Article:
One day, Philipp realized: I am not an Atheist anymore. As a child and teenager he never went to church, not until his contact with a Kurdish family did he become aware of his spiritual side. Once a week, he rides his bike 30 kilometers to drink from his spiritual well – a group of Sufis.
In the four part photo film series ‘And then I became a Muslim’, Michael Hauri portrays Germans who came to Islam. This is Part I in the series.
Series Editorial Note – Antonio Marques
Religion is probably one of humankind’s earliest forms of abstract expression. Much earlier than organised religious movements, the need to believe in something bigger than man, a deity that could explain the world, is documented almost as far back as primitive forms of communication. Nowadays, a vast number of different ideologies are “available”, fuelling passion and emotions and, unfortunately for many, fuelling the great love/hate divide created solely by a religious label.
Documenting religion is, in my opinion, one of the hardest things for a photographer/journalist. There will always be shouts of partiality and biases, no matter what the story shows. That can, potentially, be the intention. Choosing a religion, independently of which, can be even more controversial – the very fact of choice seen as non-existent by many theological ideologies. In this series, Michael Hauri has done it brilliantly, not by documenting religion, but by documenting people. I would like to re-emphasize that – Hauri is showing us people, not invisible deities. People that, for one reason or other, decided to embrace an ideology that mostly resembles their own.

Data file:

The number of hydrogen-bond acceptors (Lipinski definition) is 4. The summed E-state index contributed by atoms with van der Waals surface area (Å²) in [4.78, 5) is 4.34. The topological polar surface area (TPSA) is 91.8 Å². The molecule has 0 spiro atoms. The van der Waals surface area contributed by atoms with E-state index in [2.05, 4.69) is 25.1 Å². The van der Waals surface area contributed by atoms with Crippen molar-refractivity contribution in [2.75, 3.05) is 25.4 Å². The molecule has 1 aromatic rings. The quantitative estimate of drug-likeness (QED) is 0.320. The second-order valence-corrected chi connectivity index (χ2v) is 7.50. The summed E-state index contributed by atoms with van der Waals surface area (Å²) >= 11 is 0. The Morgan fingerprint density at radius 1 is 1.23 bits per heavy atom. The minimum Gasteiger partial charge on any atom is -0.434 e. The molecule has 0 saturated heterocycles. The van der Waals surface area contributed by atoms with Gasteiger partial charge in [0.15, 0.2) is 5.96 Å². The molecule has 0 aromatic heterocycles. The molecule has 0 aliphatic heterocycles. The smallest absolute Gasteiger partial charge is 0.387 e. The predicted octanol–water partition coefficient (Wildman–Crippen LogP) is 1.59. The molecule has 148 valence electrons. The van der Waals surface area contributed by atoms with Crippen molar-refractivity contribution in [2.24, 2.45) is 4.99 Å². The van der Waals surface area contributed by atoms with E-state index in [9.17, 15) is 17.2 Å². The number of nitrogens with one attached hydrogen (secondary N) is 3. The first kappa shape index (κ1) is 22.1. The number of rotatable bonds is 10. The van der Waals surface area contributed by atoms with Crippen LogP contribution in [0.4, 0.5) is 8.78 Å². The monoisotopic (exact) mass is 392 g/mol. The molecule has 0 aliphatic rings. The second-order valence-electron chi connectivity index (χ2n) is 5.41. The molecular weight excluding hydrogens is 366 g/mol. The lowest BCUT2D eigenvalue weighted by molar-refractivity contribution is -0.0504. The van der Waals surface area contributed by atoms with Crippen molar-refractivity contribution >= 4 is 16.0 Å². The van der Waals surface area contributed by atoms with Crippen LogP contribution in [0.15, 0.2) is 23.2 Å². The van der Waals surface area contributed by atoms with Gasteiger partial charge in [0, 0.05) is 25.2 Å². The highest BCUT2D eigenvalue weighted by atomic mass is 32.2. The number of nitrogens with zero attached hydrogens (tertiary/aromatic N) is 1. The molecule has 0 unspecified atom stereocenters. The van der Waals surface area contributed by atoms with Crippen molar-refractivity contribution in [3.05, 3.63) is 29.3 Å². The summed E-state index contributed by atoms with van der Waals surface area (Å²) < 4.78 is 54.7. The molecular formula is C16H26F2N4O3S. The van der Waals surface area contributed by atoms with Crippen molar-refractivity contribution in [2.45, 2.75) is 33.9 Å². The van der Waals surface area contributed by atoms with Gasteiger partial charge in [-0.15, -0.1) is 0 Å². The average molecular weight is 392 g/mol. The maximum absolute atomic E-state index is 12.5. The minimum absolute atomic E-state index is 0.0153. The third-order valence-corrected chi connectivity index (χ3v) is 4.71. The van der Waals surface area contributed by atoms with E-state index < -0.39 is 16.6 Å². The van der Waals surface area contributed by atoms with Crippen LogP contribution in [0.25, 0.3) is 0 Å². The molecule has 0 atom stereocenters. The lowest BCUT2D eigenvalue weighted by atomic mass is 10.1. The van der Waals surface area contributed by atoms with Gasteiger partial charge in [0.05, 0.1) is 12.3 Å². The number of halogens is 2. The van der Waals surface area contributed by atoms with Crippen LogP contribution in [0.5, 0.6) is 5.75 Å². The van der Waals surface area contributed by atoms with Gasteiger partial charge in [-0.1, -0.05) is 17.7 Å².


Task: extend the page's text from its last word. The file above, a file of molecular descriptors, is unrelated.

If we look around us, the choice of religion hardly comes from study, exploration or informed decision. Rather role models are, without a question, the principal reason for a particular choice – family, community, etc. And I use the word choice liberally because for many the word choice will have an entirely different meaning.
I was lucky enough to have come from a family background that could be seen as religious, but not for a second did they try to mould me or force me when I chose not to have a religion, and not to identify myself with religious beliefs. That is choice. As such, perhaps at some level, I can empathise with the people in these stories – choosing as individuals, saying “This is what I choose to believe”.
Unfortunately, labels still, and will, cloud the mind of many. We are now over 7 billion. I’m sure there is room for a variety of thought and ways for individuals to be seen as a person rather than as only a headscarf, or a cross, or a robe, or a kippah.
Technically, these essays excel on many levels. The mixture of still imagery with footage, both beautiful executed and complemented by a well thought and meaningful soundtrack, turn each story, independently of the subject, into art pieces by themselves. I was quite impressed by the composition of many of the images and how everything works together. Curiously, the choice of “street photography” type imagery, while somewhat unusual for a mainly videography document, makes the whole series shine.
Michael Hauri received a well deserved ‘Axel Springer Prize for Young Journalists 2011’ award for this series.